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At the epicenter: Veterinarian recounts experience following today's 5.8 earthquake in the Northeast
Mineral, Va. -- The building just started shaking, says veterinarian Daniel Slovis, whose practice was just a few miles from the epicenter of the 5.8 magnitude earthquake that impacted much of the Northeast today.
Mineral, Va. –
The building just started shaking, recalls veterinarian Daniel Slovis, whose Lake Anna Veterinary Hospital was just a few miles from the epicenter of the 5.8 magnitude earthquake that impacted much of the Northeast today.
Luckily, Slovis says, he was not in surgery at the time the earthquake hit.
The 30 seconds following the 1:51 p.m. earthquake, as measured by the U.S. Geological Survey (USGS), were intense, Slovis recalls. "We were lucky, there was only one animal here, and I had already completed surgery on it. So we just grabbed the animal and went outside (when the earthquake hit)."
The tremors from this earthquake were felt as far north as Boston and as far west as Cleveland, impacting major metropolitan areas in its path including Washington, D.C, Baltimore and New York City.
Back in Mineral, residents of the small Virginia community lost power and cell phone lines following the earthquake. While the area's nuclear power plant was taken offline temporarily, there was no serious damage reported.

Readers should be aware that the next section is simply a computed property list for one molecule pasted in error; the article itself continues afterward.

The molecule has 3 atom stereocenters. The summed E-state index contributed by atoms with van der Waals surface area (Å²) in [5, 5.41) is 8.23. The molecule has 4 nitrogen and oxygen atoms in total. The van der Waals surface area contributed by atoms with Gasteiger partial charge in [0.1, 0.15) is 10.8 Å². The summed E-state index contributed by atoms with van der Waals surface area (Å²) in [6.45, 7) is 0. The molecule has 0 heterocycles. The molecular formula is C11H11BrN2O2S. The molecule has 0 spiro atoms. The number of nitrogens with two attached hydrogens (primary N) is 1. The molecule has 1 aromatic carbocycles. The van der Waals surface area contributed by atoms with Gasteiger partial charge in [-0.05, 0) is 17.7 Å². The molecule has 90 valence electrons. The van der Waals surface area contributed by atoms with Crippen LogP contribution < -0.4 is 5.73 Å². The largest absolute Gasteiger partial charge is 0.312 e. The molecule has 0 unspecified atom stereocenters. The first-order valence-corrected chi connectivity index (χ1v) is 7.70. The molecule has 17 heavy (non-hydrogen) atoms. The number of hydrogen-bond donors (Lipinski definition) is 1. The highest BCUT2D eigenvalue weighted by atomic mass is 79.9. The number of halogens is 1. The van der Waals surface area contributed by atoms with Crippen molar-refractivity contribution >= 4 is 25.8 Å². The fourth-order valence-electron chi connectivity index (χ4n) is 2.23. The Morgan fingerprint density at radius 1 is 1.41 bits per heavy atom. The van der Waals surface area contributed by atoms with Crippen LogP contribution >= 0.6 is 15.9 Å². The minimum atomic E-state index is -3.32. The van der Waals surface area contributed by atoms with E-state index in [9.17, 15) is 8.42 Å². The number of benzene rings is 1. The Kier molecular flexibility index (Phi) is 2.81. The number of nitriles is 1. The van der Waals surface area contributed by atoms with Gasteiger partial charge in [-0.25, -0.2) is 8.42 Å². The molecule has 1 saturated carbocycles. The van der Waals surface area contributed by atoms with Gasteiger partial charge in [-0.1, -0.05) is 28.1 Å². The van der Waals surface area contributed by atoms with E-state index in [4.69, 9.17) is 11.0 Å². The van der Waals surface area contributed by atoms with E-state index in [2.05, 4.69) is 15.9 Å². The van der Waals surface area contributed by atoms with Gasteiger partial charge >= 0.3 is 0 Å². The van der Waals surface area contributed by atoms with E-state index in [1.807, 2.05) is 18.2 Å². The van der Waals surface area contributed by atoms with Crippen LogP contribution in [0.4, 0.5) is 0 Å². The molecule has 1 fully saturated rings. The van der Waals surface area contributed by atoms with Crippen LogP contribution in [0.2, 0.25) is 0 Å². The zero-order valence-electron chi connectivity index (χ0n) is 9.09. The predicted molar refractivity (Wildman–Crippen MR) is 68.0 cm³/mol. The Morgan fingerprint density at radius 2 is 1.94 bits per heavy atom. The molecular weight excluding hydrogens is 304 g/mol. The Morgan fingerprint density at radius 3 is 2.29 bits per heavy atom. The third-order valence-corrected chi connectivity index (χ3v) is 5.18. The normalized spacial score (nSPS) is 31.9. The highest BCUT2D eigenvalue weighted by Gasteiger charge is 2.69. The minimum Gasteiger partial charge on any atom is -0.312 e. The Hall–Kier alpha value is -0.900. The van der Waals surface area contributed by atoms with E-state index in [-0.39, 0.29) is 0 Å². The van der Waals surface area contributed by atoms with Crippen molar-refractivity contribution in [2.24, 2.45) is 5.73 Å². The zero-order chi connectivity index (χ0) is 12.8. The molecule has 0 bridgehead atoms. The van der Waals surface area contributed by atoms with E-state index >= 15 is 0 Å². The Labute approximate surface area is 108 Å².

Slovis says his veterinary practice only suffered minor damage from the earthquake, but neighboring stores weren't so lucky. In fact, the grocery store next door to his practice had some structural damage and lost merchandise.
Several aftershocks have been recorded following this geologic event, according to USGS.
The earthquake occurred in the Central Virginia Seismic Zone. The most notable earthquake on record for this area occurred in 1875 and was recorded as a magnitude 4.5, according to USGS.
Today's earthquake nearly topped the strongest recorded earthquake in Virginia, which was a magnitude 5.9 occurring in May 1897 in Giles County, Va. The strongest recorded earthquake to strike the East Coast was in 1886 in Charleston, S.C., which was recorded as a magnitude 7.3, USGS reports.